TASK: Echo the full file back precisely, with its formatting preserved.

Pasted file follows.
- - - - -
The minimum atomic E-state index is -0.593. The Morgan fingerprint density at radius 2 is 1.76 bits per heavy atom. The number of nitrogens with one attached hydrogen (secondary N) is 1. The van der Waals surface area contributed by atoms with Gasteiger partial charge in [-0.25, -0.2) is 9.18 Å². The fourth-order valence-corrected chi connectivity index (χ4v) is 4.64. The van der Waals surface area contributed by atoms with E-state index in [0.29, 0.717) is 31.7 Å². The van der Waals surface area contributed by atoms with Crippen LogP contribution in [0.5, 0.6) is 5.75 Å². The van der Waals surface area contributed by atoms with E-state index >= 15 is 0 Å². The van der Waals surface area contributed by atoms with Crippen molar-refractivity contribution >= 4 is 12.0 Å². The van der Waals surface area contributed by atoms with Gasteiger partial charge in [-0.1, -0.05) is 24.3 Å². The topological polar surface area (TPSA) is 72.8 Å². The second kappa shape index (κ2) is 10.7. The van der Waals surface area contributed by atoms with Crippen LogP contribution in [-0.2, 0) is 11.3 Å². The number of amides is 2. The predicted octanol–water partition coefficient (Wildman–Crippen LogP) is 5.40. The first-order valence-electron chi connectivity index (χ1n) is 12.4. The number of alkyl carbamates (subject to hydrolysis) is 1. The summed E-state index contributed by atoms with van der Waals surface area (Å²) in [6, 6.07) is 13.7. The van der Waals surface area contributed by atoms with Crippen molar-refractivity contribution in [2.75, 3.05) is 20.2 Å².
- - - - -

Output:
The minimum atomic E-state index is -0.593. The Morgan fingerprint density at radius 2 is 1.76 bits per heavy atom. The number of nitrogens with one attached hydrogen (secondary N) is 1. The van der Waals surface area contributed by atoms with Gasteiger partial charge in [-0.25, -0.2) is 9.18 Å². The fourth-order valence-corrected chi connectivity index (χ4v) is 4.64. The van der Waals surface area contributed by atoms with E-state index in [0.29, 0.717) is 31.7 Å². The van der Waals surface area contributed by atoms with Crippen LogP contribution in [0.5, 0.6) is 5.75 Å². The van der Waals surface area contributed by atoms with E-state index >= 15 is 0 Å². The van der Waals surface area contributed by atoms with Crippen molar-refractivity contribution >= 4 is 12.0 Å². The van der Waals surface area contributed by atoms with Gasteiger partial charge in [-0.1, -0.05) is 24.3 Å². The topological polar surface area (TPSA) is 72.8 Å². The second kappa shape index (κ2) is 10.7. The van der Waals surface area contributed by atoms with Crippen LogP contribution in [-0.2, 0) is 11.3 Å². The number of amides is 2. The predicted octanol–water partition coefficient (Wildman–Crippen LogP) is 5.40. The first-order valence-electron chi connectivity index (χ1n) is 12.4. The number of alkyl carbamates (subject to hydrolysis) is 1. The summed E-state index contributed by atoms with van der Waals surface area (Å²) in [6, 6.07) is 13.7. The van der Waals surface area contributed by atoms with Crippen molar-refractivity contribution in [2.75, 3.05) is 20.2 Å².